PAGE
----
Concerning human trafficking, Belarus is on the Tier 2 Watch list, meaning that the government could further implement measures to fully comply with the US Trafficking Victims Protection Act’s minimum standard. Nevertheless, it is making efforts to do so, as it was on the Tier 3 Watch List in 2020. Belarusian government confirmed 109 trafficking victims in 2020, 19 less people than 2019.  

B. Country Profile 

I. Basic Information 

Belarus is a rather flat country with an average elevation of 162 metres above sea level. It contains a chain of low hills crossing the middle part of the country and shares borders with Poland, Lithuania, Latvia, Russia and Ukraine. The country does not have direct access to the sea, however it is well equipped with water resources having over twenty thousand rivers, ten thousand lakes and several large swamps, the latter mostly in the southern region.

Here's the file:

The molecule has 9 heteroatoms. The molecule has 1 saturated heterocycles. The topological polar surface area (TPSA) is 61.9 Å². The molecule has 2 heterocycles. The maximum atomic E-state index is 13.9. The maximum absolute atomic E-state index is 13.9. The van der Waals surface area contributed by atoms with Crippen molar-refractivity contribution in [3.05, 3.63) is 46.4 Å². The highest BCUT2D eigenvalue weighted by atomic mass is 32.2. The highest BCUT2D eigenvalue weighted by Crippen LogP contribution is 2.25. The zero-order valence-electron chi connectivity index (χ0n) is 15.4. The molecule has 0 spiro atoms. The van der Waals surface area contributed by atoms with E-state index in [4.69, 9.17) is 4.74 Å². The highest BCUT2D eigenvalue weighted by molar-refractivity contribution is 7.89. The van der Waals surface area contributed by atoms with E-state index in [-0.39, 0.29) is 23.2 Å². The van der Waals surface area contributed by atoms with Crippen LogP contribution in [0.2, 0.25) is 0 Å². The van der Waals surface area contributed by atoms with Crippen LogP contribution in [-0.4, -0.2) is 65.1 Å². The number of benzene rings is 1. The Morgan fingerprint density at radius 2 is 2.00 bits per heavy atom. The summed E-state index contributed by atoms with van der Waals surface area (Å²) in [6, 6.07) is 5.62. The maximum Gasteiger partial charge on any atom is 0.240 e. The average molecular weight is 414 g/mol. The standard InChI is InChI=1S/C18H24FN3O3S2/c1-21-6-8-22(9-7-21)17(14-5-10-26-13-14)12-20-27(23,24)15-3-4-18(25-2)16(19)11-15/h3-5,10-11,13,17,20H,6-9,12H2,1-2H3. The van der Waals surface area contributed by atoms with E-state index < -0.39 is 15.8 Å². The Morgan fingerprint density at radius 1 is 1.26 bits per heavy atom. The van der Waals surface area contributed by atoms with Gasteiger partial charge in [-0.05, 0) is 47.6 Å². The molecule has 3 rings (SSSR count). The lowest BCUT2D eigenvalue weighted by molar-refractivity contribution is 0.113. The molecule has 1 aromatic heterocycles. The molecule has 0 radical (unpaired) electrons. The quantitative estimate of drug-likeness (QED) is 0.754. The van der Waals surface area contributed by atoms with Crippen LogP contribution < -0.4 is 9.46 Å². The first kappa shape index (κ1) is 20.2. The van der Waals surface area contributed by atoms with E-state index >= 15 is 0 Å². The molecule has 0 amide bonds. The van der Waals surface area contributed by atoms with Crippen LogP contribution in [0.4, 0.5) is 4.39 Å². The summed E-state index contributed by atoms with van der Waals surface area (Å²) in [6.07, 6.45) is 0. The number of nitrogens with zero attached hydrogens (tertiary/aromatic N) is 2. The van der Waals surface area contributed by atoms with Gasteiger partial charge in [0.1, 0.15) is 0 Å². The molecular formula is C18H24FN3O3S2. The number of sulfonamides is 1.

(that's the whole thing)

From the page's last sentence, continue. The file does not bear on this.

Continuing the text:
As of February 2022, Belarus counted 9,444,330 million inhabitants. The majority of the population is Belarusian (83.7%), and the largest ethnic minority is Russian (8.3%), followed by Polish (3.1%) and Ukrainian (1.7%). 83.3% is Orthodox, while 6.7% is Roman Catholic, and 1% belongs to other Christian denominations (0.5%). Other minor groups are Muslim (0.2%) and Jewish (0.1%). 7.8% claim to have no religion

Belarus is a Presidential Republic, with the President as the head of the Republic. 

II. International and Internal Migrants 

In 2020, according to the UN International migrant stock, migrants were 11.3% of the total population, accounting for 1,067,090 people in Belarus, and 578,377 of them were female (54,2%). By mid-year 2020, most of the immigrants were aged between 55 and 59 (116,691 people), while 102,508 were between 30 and 34 years old, and the smallest group were children aged between 0 and 4 (7,892 persons)